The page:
Fayez Khan met Dr. Akbarali as a VCU undergraduate student, when he started a summer internship. “Through the mentorship of Dr. Akbarali, I developed a strong foundation and understanding of opioid tolerance and interactions in the gastrointestinal tract and its implications in animal behavior. Each week became a challenging yet exciting obstacle…I was expected to present my findings and my future directions every week, and as a result of those expectations, my interpersonal, critical thinking, and presentation skills benefitted greatly.”

After leaving a tenure track position at a small college in order to hone his research skills at VCU as a postdoctoral scholar, Dwight A. Williams, Ph.D. recalls joining Dr. Akbarali’s lab: “He allowed me to ask what I am sure were very dumb questions on many occasions and yet never made me feel as though it was a mistake on his part to bring me into his lab. He always found a way to see promise in your data, especially when you thought the data was worthless. This is a skill I hope to acquire and pass on to my future students.”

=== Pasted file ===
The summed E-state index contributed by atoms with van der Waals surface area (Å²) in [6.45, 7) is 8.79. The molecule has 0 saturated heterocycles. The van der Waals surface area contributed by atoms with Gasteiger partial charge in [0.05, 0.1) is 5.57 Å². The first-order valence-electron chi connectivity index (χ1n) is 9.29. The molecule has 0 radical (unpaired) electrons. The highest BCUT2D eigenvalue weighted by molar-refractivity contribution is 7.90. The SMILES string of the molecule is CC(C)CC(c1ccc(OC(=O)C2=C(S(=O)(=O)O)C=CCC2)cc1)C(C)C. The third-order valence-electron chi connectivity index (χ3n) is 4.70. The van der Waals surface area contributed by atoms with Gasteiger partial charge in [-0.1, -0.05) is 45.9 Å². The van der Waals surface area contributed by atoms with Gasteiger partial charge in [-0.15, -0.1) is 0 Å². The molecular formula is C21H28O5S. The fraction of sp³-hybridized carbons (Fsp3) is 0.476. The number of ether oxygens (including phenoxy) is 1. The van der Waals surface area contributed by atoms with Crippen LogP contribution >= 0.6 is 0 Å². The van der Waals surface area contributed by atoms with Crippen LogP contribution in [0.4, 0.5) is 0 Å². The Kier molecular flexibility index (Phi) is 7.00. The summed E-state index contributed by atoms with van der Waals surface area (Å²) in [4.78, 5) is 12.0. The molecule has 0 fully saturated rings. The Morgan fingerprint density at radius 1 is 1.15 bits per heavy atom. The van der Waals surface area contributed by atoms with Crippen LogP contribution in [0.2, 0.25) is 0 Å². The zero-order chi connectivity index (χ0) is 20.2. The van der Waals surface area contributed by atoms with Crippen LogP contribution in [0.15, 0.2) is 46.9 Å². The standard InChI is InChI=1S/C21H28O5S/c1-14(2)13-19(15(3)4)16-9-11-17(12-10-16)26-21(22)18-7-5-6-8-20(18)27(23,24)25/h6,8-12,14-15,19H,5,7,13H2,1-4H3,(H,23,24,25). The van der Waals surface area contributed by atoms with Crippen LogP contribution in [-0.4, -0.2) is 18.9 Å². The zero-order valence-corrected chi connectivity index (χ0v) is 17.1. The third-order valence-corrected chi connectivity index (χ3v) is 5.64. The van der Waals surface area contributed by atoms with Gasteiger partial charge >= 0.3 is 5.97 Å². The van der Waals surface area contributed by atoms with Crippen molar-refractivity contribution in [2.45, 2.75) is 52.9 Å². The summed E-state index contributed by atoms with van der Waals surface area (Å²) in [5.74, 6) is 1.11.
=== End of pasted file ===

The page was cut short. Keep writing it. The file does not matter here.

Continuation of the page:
Joy Ngwainmbi Guedia, Ph.D., describes the supportive environment Dr. Akbarali creates. “He regarded everyone in the lab as a ‘whole’ person“…we were all excited about presenting the findings and/or difficulties we had during the week and he provided a platform where we could all grow as scientists.” Despite a serious family illness, Dr. Guedia was able to complete her Ph.D. in 3½ years with two first author and three co-authored publications, thanks to Dr. Akbarali’s support and flexibility.